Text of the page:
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Reinventing the Crescent City


Sean Cummings brings his modern vision back home

While in his early twenties in 1987, Sean Cummings felt adrift in his career prospects, so he reluctantly returned to his native city of New Orleans. “I was from this city, but I didn’t feel of it,” he recalls. “I hadn’t planned to come back.”

Now over two decades later, one would be hard pressed to find a bigger booster of New Orleans than Cummings. Perhaps one reason for the shift is because Cummings has been successful in shaping his hometown to match his personal vision of it. New Orleans has progressed towards fulfilling what Cummings sees as its modern-day potential.

Through the company he named “ekistics,” Cummings has developed over a dozen stylish residential complexes and boutique hotels. The latest one—the Bywater’s Rice Mill Lofts, which is filled with art—Cummings believes is particularly special, beautiful, and “infused with great meaning.” In other words, he feels it’s his best one yet. “My projects are always successful, always one hundred percent full,” he says. “I’m proud of that and honored by customer compliments.”

According to Cummings, his properties contain a sensitive attention to design, detail, and service. As such, he doesn’t consider himself to be in the real estate business any more than one would consider Apple to be merely a computer manufacturer. Rather, Cummings sees himself as being in the quality of life business, and, in discussing the conceptual underpinnings of ekistics, Apple comes up several times.

Cummings once even personally interviewed for a sales position with Steve Jobs when Jobs was on hiatus from Apple and leading a company called NeXT. That opportunity was put on hold, which was one circumstance that motivated Cummings to return to New Orleans. He ended up buying a disused building across from the Contemporary Arts Center for $40,000 and renovated it into Soho-style lofts with an art gallery on the ground floor. It was the first property of its kind in the city. Not long after that project’s success, he created the International House Hotel, the city’s first boutique hotel. Cummings had found his calling in creating stylish properties for people who appreciate artistic, sophisticated sensibilities.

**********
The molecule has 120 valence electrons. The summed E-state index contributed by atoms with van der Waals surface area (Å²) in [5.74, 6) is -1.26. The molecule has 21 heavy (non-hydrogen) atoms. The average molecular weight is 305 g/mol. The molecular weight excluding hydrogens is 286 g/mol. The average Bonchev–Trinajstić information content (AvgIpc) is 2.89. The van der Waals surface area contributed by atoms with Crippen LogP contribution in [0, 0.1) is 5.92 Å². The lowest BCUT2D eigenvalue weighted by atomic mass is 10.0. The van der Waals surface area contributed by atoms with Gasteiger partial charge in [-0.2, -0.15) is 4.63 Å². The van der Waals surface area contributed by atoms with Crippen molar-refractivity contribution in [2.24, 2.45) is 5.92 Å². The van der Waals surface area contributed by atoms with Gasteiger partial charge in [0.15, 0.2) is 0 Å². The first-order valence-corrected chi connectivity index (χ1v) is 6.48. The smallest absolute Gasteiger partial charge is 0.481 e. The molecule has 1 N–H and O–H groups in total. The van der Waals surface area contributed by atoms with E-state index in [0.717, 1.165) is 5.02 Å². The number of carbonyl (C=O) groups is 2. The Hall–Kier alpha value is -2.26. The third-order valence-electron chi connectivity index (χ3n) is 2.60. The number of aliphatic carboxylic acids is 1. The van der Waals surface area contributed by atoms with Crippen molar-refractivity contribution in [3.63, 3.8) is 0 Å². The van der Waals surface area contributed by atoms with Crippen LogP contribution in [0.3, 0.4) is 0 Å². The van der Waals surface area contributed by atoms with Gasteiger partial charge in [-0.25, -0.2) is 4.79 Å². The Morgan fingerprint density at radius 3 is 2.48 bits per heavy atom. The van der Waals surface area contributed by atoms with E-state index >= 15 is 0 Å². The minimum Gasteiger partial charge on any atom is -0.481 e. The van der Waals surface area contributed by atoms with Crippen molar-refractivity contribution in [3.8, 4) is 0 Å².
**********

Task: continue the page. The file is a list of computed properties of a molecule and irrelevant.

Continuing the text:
“New Orleans is in many ways America’s boutique city with our architecture and creative arts,” he says. “We’re more interesting than beignets, heavy cream sauces, and Mississippi River paddle boats. The city used to be a leader nationally. We had the first hotel, the first opera house … but for decades we lost our way. We stagnated and stopped being a player.”

Cummings feels that his hometown is at last turning itself around. “It has been an inspirational time with what’s going on in education, new start-ups, and so much else,” he says. “We’re attracting newcomers with our relatively low cost of living and good lifestyle. They are also drawn by the spirit of kindness and reinvention after our tragedy.”

With his lofts that “accentuate creative thinking,” Cummings feels he is a part of these trends, but he’s involved in many more ways than just providing swanky roofs over people’s heads. His office building, Entrepreneur’s Row, houses many of the city’s dynamic young start-ups, and Cummings and his partners have actively courted these businesses to come to New Orleans. Cummings also invests in several of them. The Receivables Exchange, a financial company which moved into offices in Entrepreneur’s Row in 2007, has grown so fast it’s bursting at the seams. The company is now traded on the New York Stock Exchange, and it has decamped to the former Chevron building that bears the new tenant’s name, a symbolism noted by Cummings.

Cummings had also been highly involved in the Reinventing the Crescent project, which involves restoring the waterfront along the Mississippi River from Jackson Avenue to the Lower Ninthv Ward. The plan is to reclaim this area from industrial use to create parks, promenades, and other public amenities. Working with the Nagin administration as a public employee, he helped oversee the design and brought in world-renowned architects. (The project is still in the works, but with the change in mayors, Cummings is no longer part of it.)

“My projects often receive pushback, and I probably received more pushback from that one than any I’ve been involved in,” he notes. “But I think the best cities in the world are evolving organisms. We can have a sense of place for New Orleans, but that doesn’t mean we need to remain fixed in a time that has passed.”

Perhaps Cummings’ own home is emblematic of this ideal. He lives in a 1840s Italianate mansion on the edge of the French Quarter that used to be owned by actor Nicolas Cage and before that by the producer Daniel Lanois who recorded U2, the Rolling Stones, and Peter Gabriel within its walls. Its exterior fits in with other Vieux Carré properties, but the inside juxtaposes the historic and the modern, sometimes merging them. For example, the entryway contains sculpture called “Cascade,” a striking floor-to-ceiling column of illuminated crystals that is unabashedly contemporary but recalls traditional New Orleans chandeliers.

A magazine profile on Cummings’ house notes that “historic houses are living entities which must … evolve or risk becoming ossified, brittle museums to the past.” Likewise, Cummings’ vision for New Orleans is that it must continue to develop its own path between the past and the future. In doing so, it has welcomed him home.